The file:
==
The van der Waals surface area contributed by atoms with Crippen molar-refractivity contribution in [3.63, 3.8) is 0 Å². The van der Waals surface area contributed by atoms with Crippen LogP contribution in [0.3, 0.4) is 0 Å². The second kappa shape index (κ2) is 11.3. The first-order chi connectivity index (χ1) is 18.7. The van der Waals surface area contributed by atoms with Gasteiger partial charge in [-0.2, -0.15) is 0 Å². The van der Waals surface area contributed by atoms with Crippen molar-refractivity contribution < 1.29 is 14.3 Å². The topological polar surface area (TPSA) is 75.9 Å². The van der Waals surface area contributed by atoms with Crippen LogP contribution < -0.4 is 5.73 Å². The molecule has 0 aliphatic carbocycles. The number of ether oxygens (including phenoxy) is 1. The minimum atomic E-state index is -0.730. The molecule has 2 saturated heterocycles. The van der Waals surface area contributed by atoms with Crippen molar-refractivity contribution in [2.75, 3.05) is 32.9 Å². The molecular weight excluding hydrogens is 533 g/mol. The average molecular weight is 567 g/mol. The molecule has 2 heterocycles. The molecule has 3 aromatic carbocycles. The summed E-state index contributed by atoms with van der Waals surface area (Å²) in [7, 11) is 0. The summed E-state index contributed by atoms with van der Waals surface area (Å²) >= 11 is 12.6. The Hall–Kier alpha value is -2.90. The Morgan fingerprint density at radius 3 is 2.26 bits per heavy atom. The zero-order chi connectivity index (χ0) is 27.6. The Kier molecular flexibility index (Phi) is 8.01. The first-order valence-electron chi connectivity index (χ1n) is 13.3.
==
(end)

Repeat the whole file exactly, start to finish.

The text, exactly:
The van der Waals surface area contributed by atoms with Crippen molar-refractivity contribution in [3.63, 3.8) is 0 Å². The van der Waals surface area contributed by atoms with Crippen LogP contribution in [0.3, 0.4) is 0 Å². The second kappa shape index (κ2) is 11.3. The first-order chi connectivity index (χ1) is 18.7. The van der Waals surface area contributed by atoms with Gasteiger partial charge in [-0.2, -0.15) is 0 Å². The van der Waals surface area contributed by atoms with Crippen molar-refractivity contribution < 1.29 is 14.3 Å². The topological polar surface area (TPSA) is 75.9 Å². The van der Waals surface area contributed by atoms with Crippen LogP contribution < -0.4 is 5.73 Å². The molecule has 0 aliphatic carbocycles. The number of ether oxygens (including phenoxy) is 1. The minimum atomic E-state index is -0.730. The molecule has 2 saturated heterocycles. The van der Waals surface area contributed by atoms with Crippen molar-refractivity contribution in [2.75, 3.05) is 32.9 Å². The molecular weight excluding hydrogens is 533 g/mol. The average molecular weight is 567 g/mol. The molecule has 2 heterocycles. The molecule has 3 aromatic carbocycles. The summed E-state index contributed by atoms with van der Waals surface area (Å²) in [7, 11) is 0. The summed E-state index contributed by atoms with van der Waals surface area (Å²) >= 11 is 12.6. The Hall–Kier alpha value is -2.90. The Morgan fingerprint density at radius 3 is 2.26 bits per heavy atom. The zero-order chi connectivity index (χ0) is 27.6. The Kier molecular flexibility index (Phi) is 8.01. The first-order valence-electron chi connectivity index (χ1n) is 13.3.